ST. PAUL, Minn. - Gov. Mark Dayton picked six private citizens with a range of experience in the health field to fill the board of the Minnesota Health Insurance Exchange, known as MNsure.
MNsure will be an online marketplace where consumers and small business owners will be able to shop for affordable health care, including at least a half million Minnesotans who will become eligible for subsidies under the Affordable Care Act in 2014.
The MNsure exchange website already has a lot of information for consumers, explaining how the interactive site will work. The exchange's budget also envisions "navigators" -- people who help consumers through the process.
Minnesota is ahead of the curve, as one of only three states in the nation that set up a healthcare exchange to meet the requirements of the Affordable Care Act. Washington and Maryland are the only two other states that have formed such entities.
And yet it's all new ground, and the newly minted board members said they expected to see hiccups along the way.
"Everybody has their own internal idea of what it can be," Brian Beutner, a former United Healthcare executive told Capitol reporters.
"And I think our charge to make it work for as many people, as well as possible."
Insurance companies willing to sell plans through MNsure will submit proposals in the coming months. Enrollment will begin in October, and coverage will begin January first.
"My years as a physician have taught me that patients are coming from all kinds of different places to figure out how they're going to try to take care of their healthcare bills that seem insurmountable," Dr. Kathyrn Duevel, a retired OB-GYN and new board member, remarked.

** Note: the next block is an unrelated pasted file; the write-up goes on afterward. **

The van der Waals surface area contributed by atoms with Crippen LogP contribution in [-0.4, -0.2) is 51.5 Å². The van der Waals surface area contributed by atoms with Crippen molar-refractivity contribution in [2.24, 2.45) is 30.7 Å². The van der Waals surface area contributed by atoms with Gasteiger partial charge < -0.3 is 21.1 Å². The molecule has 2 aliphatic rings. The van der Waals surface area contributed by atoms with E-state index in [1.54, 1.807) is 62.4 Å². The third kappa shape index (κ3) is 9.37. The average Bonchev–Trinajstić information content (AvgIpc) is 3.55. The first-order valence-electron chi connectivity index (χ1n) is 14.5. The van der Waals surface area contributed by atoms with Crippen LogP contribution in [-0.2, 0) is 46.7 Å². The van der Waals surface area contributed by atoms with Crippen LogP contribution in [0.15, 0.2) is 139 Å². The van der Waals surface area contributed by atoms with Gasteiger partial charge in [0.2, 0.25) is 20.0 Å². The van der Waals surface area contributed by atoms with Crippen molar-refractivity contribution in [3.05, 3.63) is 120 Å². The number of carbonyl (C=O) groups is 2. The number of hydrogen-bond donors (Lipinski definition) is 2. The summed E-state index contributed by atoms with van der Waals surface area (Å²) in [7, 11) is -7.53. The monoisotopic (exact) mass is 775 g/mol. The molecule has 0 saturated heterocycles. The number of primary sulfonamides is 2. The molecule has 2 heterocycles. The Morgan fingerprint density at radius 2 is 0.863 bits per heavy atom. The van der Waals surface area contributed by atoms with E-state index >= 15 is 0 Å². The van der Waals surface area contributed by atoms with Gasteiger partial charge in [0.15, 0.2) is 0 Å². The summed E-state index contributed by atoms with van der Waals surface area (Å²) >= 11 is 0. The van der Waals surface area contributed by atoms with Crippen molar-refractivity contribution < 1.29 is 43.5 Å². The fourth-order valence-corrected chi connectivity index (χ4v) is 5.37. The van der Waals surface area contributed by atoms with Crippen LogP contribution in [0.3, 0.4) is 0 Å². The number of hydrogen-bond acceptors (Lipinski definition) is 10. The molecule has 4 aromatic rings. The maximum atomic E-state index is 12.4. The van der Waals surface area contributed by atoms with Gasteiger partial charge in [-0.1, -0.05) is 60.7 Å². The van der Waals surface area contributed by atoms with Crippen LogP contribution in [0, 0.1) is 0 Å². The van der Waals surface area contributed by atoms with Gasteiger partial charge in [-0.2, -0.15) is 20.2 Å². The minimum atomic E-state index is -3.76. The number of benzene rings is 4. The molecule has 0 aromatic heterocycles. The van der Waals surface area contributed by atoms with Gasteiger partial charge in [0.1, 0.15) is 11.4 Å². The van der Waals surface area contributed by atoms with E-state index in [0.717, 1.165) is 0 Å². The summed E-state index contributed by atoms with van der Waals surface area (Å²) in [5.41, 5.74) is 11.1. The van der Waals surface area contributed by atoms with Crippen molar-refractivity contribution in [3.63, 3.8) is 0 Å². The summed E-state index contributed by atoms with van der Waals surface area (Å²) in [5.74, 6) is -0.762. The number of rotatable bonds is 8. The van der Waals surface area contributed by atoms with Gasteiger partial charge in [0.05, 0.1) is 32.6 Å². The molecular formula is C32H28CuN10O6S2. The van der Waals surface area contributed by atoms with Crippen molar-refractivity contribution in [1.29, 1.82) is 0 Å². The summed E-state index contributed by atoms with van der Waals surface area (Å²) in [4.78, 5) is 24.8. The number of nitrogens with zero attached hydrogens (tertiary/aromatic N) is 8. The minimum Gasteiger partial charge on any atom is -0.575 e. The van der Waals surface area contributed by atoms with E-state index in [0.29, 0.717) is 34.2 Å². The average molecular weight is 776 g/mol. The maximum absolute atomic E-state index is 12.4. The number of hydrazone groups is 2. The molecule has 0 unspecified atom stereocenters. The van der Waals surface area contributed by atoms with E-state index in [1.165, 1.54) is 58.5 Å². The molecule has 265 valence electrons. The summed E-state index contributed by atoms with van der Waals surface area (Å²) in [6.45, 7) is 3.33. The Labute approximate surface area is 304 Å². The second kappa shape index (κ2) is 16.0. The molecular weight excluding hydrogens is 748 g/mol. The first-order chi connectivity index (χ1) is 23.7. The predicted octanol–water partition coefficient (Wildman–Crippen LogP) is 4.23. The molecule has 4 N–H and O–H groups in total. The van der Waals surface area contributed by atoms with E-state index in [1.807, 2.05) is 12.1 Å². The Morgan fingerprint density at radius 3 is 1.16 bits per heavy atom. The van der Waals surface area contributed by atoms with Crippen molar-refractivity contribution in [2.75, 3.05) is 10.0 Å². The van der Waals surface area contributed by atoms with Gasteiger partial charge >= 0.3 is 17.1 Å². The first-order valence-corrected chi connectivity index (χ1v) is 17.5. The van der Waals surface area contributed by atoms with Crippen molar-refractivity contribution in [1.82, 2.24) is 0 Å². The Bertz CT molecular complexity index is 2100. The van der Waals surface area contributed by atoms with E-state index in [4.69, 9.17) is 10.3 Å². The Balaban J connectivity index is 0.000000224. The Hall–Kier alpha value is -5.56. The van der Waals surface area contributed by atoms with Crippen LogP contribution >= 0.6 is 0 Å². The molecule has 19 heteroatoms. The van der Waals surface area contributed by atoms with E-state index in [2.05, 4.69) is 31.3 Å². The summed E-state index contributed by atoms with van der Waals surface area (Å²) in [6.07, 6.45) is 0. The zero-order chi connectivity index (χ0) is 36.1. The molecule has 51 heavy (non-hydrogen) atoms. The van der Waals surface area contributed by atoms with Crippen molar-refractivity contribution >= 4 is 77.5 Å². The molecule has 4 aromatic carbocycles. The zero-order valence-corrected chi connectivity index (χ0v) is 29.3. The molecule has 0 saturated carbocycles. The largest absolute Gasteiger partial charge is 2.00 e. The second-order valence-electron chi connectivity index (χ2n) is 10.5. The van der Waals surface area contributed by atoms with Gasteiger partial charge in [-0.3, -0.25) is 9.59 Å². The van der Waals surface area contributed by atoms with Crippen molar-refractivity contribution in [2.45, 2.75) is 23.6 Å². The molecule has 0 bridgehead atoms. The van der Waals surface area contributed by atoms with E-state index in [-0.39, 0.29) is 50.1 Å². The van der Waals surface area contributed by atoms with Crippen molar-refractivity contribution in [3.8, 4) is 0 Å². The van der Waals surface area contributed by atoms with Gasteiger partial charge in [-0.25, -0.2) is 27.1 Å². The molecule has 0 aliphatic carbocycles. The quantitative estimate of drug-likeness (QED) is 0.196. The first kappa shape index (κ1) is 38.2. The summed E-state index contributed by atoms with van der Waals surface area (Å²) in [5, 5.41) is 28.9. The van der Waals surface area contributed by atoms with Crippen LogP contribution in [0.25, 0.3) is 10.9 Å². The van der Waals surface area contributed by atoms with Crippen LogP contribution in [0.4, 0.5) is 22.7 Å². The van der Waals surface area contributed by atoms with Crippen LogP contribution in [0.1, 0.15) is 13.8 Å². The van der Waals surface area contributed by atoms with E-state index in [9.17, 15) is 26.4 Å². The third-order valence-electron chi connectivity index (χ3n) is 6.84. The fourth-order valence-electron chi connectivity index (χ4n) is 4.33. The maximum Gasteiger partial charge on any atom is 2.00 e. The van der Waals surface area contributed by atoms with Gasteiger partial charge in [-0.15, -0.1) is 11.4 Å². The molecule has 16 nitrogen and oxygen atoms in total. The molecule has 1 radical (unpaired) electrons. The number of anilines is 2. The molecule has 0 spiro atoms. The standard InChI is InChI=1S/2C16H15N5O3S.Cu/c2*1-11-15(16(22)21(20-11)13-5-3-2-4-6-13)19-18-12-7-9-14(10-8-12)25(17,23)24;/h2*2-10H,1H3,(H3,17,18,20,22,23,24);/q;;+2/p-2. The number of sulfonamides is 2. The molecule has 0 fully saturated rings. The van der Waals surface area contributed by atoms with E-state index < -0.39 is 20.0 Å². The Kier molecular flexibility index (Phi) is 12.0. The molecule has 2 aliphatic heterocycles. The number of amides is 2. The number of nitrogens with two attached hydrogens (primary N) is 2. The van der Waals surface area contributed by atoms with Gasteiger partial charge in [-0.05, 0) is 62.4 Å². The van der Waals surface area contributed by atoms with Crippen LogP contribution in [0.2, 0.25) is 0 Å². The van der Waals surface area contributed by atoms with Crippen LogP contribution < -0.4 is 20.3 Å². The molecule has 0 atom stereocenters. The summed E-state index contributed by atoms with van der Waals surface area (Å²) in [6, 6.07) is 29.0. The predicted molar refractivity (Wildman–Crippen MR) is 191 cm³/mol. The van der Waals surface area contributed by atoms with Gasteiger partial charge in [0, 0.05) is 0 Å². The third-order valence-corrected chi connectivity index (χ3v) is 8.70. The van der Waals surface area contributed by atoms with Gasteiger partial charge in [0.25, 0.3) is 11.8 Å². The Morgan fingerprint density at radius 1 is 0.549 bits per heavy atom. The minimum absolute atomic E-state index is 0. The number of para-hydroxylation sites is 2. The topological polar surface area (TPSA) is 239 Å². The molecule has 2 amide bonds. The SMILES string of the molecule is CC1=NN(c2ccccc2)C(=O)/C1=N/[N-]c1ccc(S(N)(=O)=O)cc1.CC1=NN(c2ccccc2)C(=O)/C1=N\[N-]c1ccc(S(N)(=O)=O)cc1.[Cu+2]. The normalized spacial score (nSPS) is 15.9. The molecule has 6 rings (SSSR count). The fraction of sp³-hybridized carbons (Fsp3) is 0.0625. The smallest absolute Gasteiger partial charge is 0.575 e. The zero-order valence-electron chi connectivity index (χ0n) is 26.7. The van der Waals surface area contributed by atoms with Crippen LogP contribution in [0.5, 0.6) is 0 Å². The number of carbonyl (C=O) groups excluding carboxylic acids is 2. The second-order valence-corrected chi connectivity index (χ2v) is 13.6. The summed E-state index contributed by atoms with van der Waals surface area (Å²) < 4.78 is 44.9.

"Another big thing is using this forum to get the information out there so people know about it, and use the service."
Dayton's appointees are:
- Thompson Aderinkomi, founder of a healthcare technology firm
- Pete Benner, a former AFSCME union executive
- Brian Beutner, a former United Health Group executive and a consultant
- Kathryn Duevel, a retired doctor and hospital official from Willmar
- Tom Forsythe, a General Milles executive
- Phil Norrgard, director of human services for the Fond du Lac Reservation
As prescribed by state law, Human Services Commissioner Lucinda Jesson fills the seventh board spot.
Dayton told reporters he selected the six board members from a pool of 112 applicants.
The health exchange bill passed by the House and Senate earlier in the 2013 session and signed into law by Dayton barred current insurance company employees from serving on the board.
While the debate on the health exchange bill was still underway at the Capitol, opponents of the Affordable Care Act erected billboards across the Twin Cities warning that "your health care is in the hands of seven strangers."
The strangers in that ad campaign were represented by 7 silhouettes. A small band of protesters at the Capitol chanted "stranger danger" earlier in the day Tuesday.
When asked by a reporter how "dangerous" he thought his selections were, Dayton and the new board members burst into laughter.
Much of the initial costs of the exchange will go to creating the computer and Internet Technology framework that allows the market to interact with government and private insurance provider systems electronically.
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